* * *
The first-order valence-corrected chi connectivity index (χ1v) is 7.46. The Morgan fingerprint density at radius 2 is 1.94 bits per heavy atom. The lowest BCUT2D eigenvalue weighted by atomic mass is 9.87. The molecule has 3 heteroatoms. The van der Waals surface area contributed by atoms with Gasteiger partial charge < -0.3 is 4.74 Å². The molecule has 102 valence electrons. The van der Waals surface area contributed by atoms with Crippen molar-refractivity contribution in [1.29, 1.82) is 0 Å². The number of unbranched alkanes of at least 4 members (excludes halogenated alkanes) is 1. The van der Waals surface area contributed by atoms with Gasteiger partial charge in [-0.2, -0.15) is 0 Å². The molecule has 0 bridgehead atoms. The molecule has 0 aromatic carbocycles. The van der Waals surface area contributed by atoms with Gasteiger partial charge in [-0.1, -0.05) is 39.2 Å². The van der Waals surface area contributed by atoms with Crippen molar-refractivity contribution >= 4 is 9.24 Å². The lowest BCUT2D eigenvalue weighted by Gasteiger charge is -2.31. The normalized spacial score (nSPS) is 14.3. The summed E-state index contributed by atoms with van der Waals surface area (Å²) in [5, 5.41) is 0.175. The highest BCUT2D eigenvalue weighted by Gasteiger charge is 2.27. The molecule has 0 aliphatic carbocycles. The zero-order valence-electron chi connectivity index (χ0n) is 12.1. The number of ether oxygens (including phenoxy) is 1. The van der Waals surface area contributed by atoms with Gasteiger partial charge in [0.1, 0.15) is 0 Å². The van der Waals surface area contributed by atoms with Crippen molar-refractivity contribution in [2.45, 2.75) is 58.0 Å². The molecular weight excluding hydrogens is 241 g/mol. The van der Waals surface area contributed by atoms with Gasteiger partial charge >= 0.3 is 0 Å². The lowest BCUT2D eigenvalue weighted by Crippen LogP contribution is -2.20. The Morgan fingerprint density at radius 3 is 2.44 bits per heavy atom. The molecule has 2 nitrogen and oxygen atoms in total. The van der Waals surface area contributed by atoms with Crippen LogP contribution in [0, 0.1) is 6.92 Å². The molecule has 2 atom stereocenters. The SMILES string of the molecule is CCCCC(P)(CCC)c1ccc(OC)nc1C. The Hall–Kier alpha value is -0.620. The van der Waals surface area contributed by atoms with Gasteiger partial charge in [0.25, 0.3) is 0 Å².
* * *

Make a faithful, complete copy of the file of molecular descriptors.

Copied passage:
The first-order valence-corrected chi connectivity index (χ1v) is 7.46. The Morgan fingerprint density at radius 2 is 1.94 bits per heavy atom. The lowest BCUT2D eigenvalue weighted by atomic mass is 9.87. The molecule has 3 heteroatoms. The van der Waals surface area contributed by atoms with Gasteiger partial charge < -0.3 is 4.74 Å². The molecule has 102 valence electrons. The van der Waals surface area contributed by atoms with Crippen molar-refractivity contribution in [1.29, 1.82) is 0 Å². The number of unbranched alkanes of at least 4 members (excludes halogenated alkanes) is 1. The van der Waals surface area contributed by atoms with Gasteiger partial charge in [-0.2, -0.15) is 0 Å². The molecule has 0 bridgehead atoms. The molecule has 0 aromatic carbocycles. The van der Waals surface area contributed by atoms with Gasteiger partial charge in [-0.1, -0.05) is 39.2 Å². The van der Waals surface area contributed by atoms with Crippen molar-refractivity contribution >= 4 is 9.24 Å². The lowest BCUT2D eigenvalue weighted by Gasteiger charge is -2.31. The normalized spacial score (nSPS) is 14.3. The summed E-state index contributed by atoms with van der Waals surface area (Å²) in [5, 5.41) is 0.175. The highest BCUT2D eigenvalue weighted by Gasteiger charge is 2.27. The molecule has 0 aliphatic carbocycles. The zero-order valence-electron chi connectivity index (χ0n) is 12.1. The number of ether oxygens (including phenoxy) is 1. The van der Waals surface area contributed by atoms with Gasteiger partial charge in [0.1, 0.15) is 0 Å². The van der Waals surface area contributed by atoms with Crippen molar-refractivity contribution in [2.45, 2.75) is 58.0 Å². The molecular weight excluding hydrogens is 241 g/mol. The van der Waals surface area contributed by atoms with Gasteiger partial charge >= 0.3 is 0 Å². The lowest BCUT2D eigenvalue weighted by Crippen LogP contribution is -2.20. The Morgan fingerprint density at radius 3 is 2.44 bits per heavy atom. The molecule has 2 nitrogen and oxygen atoms in total. The van der Waals surface area contributed by atoms with Crippen LogP contribution in [0, 0.1) is 6.92 Å². The molecule has 2 atom stereocenters. The SMILES string of the molecule is CCCCC(P)(CCC)c1ccc(OC)nc1C. The Hall–Kier alpha value is -0.620. The van der Waals surface area contributed by atoms with Gasteiger partial charge in [0.25, 0.3) is 0 Å².